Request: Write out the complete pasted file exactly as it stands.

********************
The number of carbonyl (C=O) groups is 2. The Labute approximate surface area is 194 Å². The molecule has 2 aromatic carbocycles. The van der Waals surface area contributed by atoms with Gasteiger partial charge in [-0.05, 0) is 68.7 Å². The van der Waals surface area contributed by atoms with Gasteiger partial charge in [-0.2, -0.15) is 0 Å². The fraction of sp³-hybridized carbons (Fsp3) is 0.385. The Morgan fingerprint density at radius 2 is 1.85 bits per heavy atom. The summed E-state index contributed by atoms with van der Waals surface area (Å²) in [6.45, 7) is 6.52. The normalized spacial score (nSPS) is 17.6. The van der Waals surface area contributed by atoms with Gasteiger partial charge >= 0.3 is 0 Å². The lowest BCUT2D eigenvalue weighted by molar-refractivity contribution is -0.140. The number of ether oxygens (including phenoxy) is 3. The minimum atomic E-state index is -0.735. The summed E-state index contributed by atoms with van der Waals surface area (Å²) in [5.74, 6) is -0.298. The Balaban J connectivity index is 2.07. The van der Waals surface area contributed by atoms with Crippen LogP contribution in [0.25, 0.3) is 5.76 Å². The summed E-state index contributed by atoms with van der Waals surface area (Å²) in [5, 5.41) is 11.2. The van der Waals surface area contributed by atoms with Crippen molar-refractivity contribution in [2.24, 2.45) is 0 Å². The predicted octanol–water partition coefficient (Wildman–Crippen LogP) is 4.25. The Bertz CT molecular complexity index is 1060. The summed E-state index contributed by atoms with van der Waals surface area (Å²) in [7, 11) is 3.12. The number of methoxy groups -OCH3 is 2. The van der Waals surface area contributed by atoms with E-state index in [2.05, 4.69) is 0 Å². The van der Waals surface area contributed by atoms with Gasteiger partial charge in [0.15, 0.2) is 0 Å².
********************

The number of carbonyl (C=O) groups is 2. The Labute approximate surface area is 194 Å². The molecule has 2 aromatic carbocycles. The van der Waals surface area contributed by atoms with Gasteiger partial charge in [-0.05, 0) is 68.7 Å². The van der Waals surface area contributed by atoms with Gasteiger partial charge in [-0.2, -0.15) is 0 Å². The fraction of sp³-hybridized carbons (Fsp3) is 0.385. The Morgan fingerprint density at radius 2 is 1.85 bits per heavy atom. The summed E-state index contributed by atoms with van der Waals surface area (Å²) in [6.45, 7) is 6.52. The normalized spacial score (nSPS) is 17.6. The van der Waals surface area contributed by atoms with Gasteiger partial charge >= 0.3 is 0 Å². The lowest BCUT2D eigenvalue weighted by molar-refractivity contribution is -0.140. The number of ether oxygens (including phenoxy) is 3. The minimum atomic E-state index is -0.735. The summed E-state index contributed by atoms with van der Waals surface area (Å²) in [5.74, 6) is -0.298. The Balaban J connectivity index is 2.07. The van der Waals surface area contributed by atoms with Crippen LogP contribution in [0.25, 0.3) is 5.76 Å². The summed E-state index contributed by atoms with van der Waals surface area (Å²) in [5, 5.41) is 11.2. The van der Waals surface area contributed by atoms with Crippen molar-refractivity contribution in [2.24, 2.45) is 0 Å². The predicted octanol–water partition coefficient (Wildman–Crippen LogP) is 4.25. The Bertz CT molecular complexity index is 1060. The summed E-state index contributed by atoms with van der Waals surface area (Å²) in [7, 11) is 3.12. The number of methoxy groups -OCH3 is 2. The van der Waals surface area contributed by atoms with E-state index in [2.05, 4.69) is 0 Å². The van der Waals surface area contributed by atoms with Gasteiger partial charge in [0.15, 0.2) is 0 Å².